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Over the past decades, scientific medicine has realized tremendous advances. Yet, it is felt that the quality, costs, and equity of medicine and public health have not improved correspondingly and, both inside and outside the USA, may even have changed for the worse. An initiative for improving this situation is value-based healthcare, in which value is defined as health outcomes relative to the cost of achieving them. Value-based healthcare was advocated in order to stimulate competition among healthcare providers and thereby reduce costs. The approach may be well grounded economically, but in the care of patients, “value” has ethical and philosophical connotations. The restriction of value to an economic meaning ignores the importance of health and, thus, leads to misunderstandings. We postulate that a new understanding of the nature of health is necessary. We present the Meikirch model, a conceptual framework for health and disease that views health as a complex adaptive system. We describe this model and analyze some important consequences of its application to healthcare. The resources each person needs to meet the demands of life are both biological and personal, and both function together. While scientific advances in healthcare are hailed, these advances focus mainly on the biologically given potential (BGP) and tend to neglect the personally acquired potential (PAP) of an individual person. Personal growth to improve the PAP strongly contributes to meeting the demands of life. Therefore, in individual and public health care, personal growth deserves as much attention as the BGP. The conceptual framework of the Meikirch model supports a unified understanding of healthcare and serves to develop common goals, thereby rendering interprofessional and intersectoral cooperation more successful. The Meikirch model can be used as an effective tool to stimulate health literacy and improve health-supporting behavior. If individuals and groups of people involved in healthcare interact based on the model, mutual understanding of and adherence to treatments and preventive measures will improve. In healthcare, the Meikirch model also makes it plain that neither pay-for-performance nor value-based payment is an adequate response to improve person-centered healthcare. The Meikirch model is not only a unifying theoretical framework for health and disease but also a scaffold for the practice of medicine and public health. It is fully in line with the theory and practice of evidence-based medicine, person-centered healthcare, and integrative medicine. The model offers opportunities to self-motivate people to improve their health-supporting behavior, thereby making preventive approaches and overall healthcare more effective. We believe that the Meikirch model could induce a paradigm shift in healthcare. The healthcare community is hereby invited to acquaint themselves with this model and to consider its potential ramifications.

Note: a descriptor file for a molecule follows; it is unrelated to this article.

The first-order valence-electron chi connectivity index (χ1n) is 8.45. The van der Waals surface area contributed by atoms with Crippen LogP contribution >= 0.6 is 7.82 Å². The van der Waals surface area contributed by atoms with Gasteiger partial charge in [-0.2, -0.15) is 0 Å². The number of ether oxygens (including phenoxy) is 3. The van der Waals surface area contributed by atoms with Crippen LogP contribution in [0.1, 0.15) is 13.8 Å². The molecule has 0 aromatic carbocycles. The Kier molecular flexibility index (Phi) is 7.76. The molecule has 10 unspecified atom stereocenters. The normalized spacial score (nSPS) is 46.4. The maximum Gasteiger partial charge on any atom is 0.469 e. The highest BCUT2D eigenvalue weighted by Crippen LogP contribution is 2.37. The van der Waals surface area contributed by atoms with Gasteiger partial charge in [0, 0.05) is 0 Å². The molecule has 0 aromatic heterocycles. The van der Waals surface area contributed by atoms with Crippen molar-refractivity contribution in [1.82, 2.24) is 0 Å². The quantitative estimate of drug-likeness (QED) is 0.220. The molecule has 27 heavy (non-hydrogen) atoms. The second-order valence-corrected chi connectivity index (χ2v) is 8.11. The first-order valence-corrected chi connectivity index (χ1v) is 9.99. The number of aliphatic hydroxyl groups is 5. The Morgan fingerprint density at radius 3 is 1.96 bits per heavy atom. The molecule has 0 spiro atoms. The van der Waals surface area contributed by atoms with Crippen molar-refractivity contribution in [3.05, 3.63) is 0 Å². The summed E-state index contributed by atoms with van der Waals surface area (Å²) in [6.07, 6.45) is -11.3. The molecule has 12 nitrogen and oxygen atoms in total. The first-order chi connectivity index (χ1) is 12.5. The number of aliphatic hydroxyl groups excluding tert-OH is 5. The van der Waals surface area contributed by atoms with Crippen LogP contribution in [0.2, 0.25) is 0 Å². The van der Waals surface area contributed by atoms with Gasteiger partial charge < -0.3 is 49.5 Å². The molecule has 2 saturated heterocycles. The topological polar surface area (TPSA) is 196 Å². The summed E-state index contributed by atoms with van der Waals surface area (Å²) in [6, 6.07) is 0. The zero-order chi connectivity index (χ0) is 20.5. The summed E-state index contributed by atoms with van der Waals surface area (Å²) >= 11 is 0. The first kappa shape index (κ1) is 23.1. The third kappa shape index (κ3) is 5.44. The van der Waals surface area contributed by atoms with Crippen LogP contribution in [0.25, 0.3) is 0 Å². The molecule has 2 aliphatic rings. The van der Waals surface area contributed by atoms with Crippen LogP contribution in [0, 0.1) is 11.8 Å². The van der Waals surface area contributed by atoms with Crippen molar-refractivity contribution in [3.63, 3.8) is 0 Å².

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Learner-centered environments effectively implement multiple teaching techniques to enhance students' higher education experience and provide them with greater control over their academic learning. This qualitative study involves an exploration of the eight reasons for learner-centered teaching found in Terry Doyle's 2008 book, Helping Students Learn in a Learner Centered Environment. Doyle's principles were investigated through the use of surveys, student focus group interviews, and faculty discussions to discover a deeper understanding of the effects a "learner-centered" teaching environment has on long term learning in comparison to a "teacher-centered" learning environment. These data revealed five primary themes pertaining to student resistance to learner-centered environments. The results assisted in the development of strategies educators can adopt for creating a successful learner-centered classroom.